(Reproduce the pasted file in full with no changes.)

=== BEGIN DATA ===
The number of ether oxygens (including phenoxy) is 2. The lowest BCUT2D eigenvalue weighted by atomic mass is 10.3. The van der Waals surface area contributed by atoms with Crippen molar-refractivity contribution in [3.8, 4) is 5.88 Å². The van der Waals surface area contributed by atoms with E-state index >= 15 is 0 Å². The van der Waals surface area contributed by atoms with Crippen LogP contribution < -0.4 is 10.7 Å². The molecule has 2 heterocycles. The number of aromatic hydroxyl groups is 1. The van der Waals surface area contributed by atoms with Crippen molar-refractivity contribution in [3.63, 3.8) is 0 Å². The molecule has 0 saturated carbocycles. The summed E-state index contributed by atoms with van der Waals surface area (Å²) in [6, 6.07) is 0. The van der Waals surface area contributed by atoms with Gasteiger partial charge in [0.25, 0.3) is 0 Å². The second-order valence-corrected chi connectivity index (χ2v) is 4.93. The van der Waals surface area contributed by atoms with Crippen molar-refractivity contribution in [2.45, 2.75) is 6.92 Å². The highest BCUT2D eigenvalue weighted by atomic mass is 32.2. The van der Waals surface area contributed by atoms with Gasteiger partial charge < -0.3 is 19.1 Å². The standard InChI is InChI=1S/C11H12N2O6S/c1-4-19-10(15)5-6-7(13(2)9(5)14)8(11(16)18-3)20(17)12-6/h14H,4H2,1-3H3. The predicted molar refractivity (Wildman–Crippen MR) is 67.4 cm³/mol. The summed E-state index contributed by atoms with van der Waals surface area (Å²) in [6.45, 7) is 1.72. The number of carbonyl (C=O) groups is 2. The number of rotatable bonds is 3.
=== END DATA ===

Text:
The number of ether oxygens (including phenoxy) is 2. The lowest BCUT2D eigenvalue weighted by atomic mass is 10.3. The van der Waals surface area contributed by atoms with Crippen molar-refractivity contribution in [3.8, 4) is 5.88 Å². The van der Waals surface area contributed by atoms with E-state index >= 15 is 0 Å². The van der Waals surface area contributed by atoms with Crippen LogP contribution < -0.4 is 10.7 Å². The molecule has 2 heterocycles. The number of aromatic hydroxyl groups is 1. The van der Waals surface area contributed by atoms with Crippen molar-refractivity contribution in [3.63, 3.8) is 0 Å². The molecule has 0 saturated carbocycles. The summed E-state index contributed by atoms with van der Waals surface area (Å²) in [6, 6.07) is 0. The van der Waals surface area contributed by atoms with Gasteiger partial charge in [0.25, 0.3) is 0 Å². The second-order valence-corrected chi connectivity index (χ2v) is 4.93. The van der Waals surface area contributed by atoms with Crippen molar-refractivity contribution in [2.45, 2.75) is 6.92 Å². The highest BCUT2D eigenvalue weighted by atomic mass is 32.2. The van der Waals surface area contributed by atoms with Gasteiger partial charge < -0.3 is 19.1 Å². The standard InChI is InChI=1S/C11H12N2O6S/c1-4-19-10(15)5-6-7(13(2)9(5)14)8(11(16)18-3)20(17)12-6/h14H,4H2,1-3H3. The predicted molar refractivity (Wildman–Crippen MR) is 67.4 cm³/mol. The summed E-state index contributed by atoms with van der Waals surface area (Å²) in [6.45, 7) is 1.72. The number of carbonyl (C=O) groups is 2. The number of rotatable bonds is 3.